The midcoast town of Damariscotta offers up the best of Maine in one small package. Only 12 miles from the ocean and situated between the Damariscotta River and Pemaquid Pond, there’s plenty of activities for water-loving visitors including kayaking and river cruises. The small downtown has art galleries, a book shop, and seafood restaurants, while the nearby Whaleback Shell Midden State Historical Site is a picturesque walk to piles of ancient oyster shells. The Damariscotta River is renowned for its oysters, so feasting on the cold water bivalves is mandatory for any visitor. Fortunately, the town holds two oyster festivals every year, which includes tastings, tours, and oyster shucking competitions.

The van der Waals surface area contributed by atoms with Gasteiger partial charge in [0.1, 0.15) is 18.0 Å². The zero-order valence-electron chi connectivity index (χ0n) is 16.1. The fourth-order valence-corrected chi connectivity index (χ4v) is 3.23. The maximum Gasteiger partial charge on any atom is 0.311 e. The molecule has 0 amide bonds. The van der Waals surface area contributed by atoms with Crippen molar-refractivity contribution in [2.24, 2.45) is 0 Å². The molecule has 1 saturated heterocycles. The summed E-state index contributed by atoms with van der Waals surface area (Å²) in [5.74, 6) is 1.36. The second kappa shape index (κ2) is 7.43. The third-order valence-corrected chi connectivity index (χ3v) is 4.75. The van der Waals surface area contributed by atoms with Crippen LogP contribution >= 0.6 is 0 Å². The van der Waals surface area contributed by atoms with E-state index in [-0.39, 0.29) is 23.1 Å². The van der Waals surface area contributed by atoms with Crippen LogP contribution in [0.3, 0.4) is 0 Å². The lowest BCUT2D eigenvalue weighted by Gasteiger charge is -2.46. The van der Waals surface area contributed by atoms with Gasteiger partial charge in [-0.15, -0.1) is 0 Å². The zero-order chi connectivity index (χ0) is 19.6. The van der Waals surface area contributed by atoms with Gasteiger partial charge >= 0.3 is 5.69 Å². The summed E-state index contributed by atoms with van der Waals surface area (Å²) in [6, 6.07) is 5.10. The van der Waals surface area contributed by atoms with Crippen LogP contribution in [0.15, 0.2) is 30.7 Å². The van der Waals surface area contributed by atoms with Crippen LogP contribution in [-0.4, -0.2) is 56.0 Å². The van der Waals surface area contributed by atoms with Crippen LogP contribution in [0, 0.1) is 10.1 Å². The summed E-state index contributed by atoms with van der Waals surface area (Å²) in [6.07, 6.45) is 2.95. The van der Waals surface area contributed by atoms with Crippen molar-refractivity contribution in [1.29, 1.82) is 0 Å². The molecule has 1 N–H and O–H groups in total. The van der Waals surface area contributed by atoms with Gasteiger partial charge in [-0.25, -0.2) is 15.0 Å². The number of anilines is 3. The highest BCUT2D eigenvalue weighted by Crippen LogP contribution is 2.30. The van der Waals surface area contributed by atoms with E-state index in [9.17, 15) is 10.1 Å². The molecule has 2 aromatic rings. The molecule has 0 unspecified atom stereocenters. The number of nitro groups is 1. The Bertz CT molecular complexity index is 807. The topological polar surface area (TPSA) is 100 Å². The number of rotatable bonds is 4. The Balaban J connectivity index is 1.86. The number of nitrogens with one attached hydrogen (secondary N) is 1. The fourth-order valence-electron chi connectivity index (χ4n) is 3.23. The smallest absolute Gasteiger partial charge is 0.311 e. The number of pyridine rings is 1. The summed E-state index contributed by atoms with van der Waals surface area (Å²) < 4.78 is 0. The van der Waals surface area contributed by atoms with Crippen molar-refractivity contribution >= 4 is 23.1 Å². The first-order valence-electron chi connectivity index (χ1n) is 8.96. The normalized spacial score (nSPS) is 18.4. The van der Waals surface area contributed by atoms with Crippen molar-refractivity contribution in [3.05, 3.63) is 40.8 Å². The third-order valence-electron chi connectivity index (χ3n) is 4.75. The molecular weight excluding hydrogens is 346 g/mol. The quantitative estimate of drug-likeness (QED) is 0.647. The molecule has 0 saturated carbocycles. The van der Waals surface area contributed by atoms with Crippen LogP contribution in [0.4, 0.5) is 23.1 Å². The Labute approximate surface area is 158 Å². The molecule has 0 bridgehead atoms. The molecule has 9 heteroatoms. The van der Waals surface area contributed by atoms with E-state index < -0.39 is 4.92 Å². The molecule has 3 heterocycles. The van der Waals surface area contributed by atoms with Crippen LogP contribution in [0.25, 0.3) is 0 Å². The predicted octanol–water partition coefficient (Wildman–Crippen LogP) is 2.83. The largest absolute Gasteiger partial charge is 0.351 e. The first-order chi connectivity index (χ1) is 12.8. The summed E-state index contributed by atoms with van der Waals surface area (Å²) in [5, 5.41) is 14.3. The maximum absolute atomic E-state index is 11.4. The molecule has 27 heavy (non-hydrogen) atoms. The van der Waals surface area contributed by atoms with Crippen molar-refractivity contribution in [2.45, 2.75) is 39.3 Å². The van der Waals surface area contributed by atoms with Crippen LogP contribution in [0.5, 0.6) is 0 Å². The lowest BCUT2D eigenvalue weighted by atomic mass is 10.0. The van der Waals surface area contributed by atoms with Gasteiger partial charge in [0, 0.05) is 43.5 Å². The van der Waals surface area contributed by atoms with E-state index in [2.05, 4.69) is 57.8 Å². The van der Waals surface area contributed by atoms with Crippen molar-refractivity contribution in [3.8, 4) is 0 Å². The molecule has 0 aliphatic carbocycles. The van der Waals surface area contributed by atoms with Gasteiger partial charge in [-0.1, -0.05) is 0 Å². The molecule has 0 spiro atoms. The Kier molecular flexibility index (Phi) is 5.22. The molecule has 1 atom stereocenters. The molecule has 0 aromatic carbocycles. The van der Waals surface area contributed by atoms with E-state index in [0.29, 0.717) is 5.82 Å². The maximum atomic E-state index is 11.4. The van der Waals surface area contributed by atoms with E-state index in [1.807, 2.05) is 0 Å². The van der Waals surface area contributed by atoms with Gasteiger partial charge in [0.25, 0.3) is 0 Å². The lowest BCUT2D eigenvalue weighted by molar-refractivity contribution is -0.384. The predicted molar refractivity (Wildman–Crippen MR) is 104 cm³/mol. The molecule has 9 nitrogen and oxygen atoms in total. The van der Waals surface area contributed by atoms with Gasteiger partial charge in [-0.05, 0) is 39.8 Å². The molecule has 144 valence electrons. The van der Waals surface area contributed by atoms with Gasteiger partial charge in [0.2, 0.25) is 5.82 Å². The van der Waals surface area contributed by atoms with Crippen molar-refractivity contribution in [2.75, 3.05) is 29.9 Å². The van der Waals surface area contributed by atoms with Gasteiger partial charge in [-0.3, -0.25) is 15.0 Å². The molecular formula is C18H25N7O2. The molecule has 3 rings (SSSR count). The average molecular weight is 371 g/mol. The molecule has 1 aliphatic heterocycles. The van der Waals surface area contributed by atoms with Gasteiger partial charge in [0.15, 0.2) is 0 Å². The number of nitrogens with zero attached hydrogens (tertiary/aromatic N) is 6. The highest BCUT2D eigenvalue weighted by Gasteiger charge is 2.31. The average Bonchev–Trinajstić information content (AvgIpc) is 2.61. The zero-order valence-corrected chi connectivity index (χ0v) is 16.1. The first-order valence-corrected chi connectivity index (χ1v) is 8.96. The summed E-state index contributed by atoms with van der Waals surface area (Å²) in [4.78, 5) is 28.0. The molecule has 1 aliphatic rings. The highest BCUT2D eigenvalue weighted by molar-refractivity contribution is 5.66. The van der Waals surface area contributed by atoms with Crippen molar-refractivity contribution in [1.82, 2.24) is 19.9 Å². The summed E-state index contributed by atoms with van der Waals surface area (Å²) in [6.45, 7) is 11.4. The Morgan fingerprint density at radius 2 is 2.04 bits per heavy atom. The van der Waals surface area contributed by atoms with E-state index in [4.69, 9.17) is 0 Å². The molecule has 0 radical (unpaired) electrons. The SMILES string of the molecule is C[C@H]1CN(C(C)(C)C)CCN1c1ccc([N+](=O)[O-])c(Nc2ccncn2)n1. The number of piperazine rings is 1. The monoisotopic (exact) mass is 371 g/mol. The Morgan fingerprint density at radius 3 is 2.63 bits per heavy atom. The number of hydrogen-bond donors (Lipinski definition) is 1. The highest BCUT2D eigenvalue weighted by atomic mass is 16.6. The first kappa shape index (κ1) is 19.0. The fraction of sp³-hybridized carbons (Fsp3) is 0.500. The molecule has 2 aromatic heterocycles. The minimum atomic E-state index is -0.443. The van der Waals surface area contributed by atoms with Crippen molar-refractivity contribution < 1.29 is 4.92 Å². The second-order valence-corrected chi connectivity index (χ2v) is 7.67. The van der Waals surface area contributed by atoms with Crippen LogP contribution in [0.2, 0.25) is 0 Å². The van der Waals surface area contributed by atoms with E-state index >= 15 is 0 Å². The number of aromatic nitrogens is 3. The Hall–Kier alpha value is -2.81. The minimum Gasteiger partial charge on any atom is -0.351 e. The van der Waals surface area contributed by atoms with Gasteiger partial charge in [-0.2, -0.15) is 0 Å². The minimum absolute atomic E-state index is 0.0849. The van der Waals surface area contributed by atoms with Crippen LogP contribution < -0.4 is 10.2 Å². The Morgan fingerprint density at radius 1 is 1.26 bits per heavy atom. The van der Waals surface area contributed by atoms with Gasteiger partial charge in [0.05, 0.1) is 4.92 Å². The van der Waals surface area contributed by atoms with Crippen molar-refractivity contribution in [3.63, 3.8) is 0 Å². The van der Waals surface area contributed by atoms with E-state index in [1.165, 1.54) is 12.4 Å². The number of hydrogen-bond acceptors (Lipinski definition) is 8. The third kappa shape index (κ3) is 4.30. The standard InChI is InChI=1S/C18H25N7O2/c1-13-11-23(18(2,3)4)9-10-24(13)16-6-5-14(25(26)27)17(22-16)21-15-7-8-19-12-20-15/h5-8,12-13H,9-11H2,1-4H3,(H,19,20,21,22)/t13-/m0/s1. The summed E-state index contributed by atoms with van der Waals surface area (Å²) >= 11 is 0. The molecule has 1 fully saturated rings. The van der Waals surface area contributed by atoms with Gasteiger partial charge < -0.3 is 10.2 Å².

Not far from New York City, Bucks County is best known for its bucolic countryside with rolling hills, covered bridges, and acres of farmland. Although everyone flocks to New Hope for its eclectic and funky shops, the town of Doylestown goes unnoticed by many. Home to not one, but two top-notch museums, Doylestown is quaint, historic, and thoroughly charming. The Mercer Museum, a six-story castle previously occupied by archeologist Henry Mercer, is home to an extensive collection of Mercer’s findings and the nearby Michener Art Museum is located in a former prison and features historical and contemporary artworks.